- Monday, 13 August 2012
If you’re a racing fan who has always thought that, given the opportunity, you could match your technical skills wheel-to-wheel with some of the best engineers in the sport, you’ve got one last chance to make your dream come true.
Mega-distributor Mouser Electronics has been conducting a unique competition this year called the Mouser 500 Engineering Challenge. What they did was take three very real technical problems faced by the IndyCar racing team they sponsor – the KV Racing Technology #11 driven by Tony Kanaan – and asked engineers just like you to help solve them. A panel of experts reviews the proposed ideas and selects what they think are the ten best solutions, which they give to the racing team – the ultimate experts – to decide the winner. Each of the ten finalists receives an official 2012 Mouser Racing tee-shirt, not to mention bragging rights they can use to impress all their gearhead friends. But the ultimate bragging rights – and a shiny new iPad3 HD 32GB Wi-Fi – goes to each of the three winners, who are also entered into a special drawing to win a racing helmet personally autographed by Tony Kanaan.
The first challenge, which ran from May 1 to June 15, involved coming up with a way to fully automate the various cycles of the racing team’s shock absorber (a.k.a. damper) vacuum machine.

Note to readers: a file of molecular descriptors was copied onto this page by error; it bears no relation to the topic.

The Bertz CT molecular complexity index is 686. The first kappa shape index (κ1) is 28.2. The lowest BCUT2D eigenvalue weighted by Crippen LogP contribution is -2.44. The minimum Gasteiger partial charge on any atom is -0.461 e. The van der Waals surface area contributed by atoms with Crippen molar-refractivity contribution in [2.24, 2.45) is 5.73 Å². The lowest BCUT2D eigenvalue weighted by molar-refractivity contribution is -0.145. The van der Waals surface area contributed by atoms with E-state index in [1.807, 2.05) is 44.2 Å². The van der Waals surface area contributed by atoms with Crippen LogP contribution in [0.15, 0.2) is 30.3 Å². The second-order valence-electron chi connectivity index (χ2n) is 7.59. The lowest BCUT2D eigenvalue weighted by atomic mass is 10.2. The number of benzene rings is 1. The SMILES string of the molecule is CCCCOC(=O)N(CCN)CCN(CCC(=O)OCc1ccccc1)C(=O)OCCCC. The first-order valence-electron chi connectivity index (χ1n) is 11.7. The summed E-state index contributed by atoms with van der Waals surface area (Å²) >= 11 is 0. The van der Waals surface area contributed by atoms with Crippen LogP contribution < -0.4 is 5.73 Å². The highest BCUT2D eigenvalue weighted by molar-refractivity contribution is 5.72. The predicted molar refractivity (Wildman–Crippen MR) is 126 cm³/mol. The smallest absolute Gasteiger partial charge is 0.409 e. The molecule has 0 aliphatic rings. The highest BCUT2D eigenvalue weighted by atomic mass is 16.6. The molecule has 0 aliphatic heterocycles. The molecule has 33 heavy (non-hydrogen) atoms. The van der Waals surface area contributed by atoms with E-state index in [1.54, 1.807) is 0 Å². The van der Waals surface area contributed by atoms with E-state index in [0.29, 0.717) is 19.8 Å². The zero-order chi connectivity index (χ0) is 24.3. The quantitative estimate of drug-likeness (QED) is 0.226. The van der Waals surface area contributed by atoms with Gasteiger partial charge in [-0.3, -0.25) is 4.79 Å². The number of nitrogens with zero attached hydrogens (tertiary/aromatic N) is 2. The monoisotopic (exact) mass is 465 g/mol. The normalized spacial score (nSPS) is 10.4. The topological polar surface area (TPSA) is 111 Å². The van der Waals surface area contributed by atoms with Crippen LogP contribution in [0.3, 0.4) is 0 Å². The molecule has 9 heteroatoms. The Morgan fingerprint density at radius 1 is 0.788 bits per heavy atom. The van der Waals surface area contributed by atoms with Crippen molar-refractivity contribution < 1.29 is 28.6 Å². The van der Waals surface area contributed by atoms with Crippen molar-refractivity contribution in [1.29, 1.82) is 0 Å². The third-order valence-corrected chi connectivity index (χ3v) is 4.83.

The second challenge, which ran from June 16 to July 31, asked contestants to come up with a better way to accurately determine the fuel level in the team’s pit road refueling tank.
The final challenge, which runs through September 15, asks contestants to design a set of insulation pads that can heat or cool the car’s shock absorbers in order to maintain their optimum operating temperature of 80°C ± 5°C. Sounds simple, doesn’t it? Well you can take it from me – nothing in IndyCar racing is as simple as it seems. When driven at the limits of adhesion, an IndyCar’s shock absorbers take a real pounding, dissipating energy in the form of heat. Adding to the problem is the fact that the rear shock absorbers are mounted in close proximity to the engine and exhaust system, exposing them to even higher temperatures.
So, do you think you can design a set of insulation pads that could be wrapped around the bodies of the shock absorbers and either cool or heat them to maintain a constant temperature of 80°C ± 5°C, all from a single control unit? If so, go to the Mouser 500 Engineering Challenge Web site and show the folks at Mouser and the KV Racing Technology team what you can do. Just imagine what it would be like watching Tony Kanaan take the checkered flag knowing that your engineering expertise helped get him there.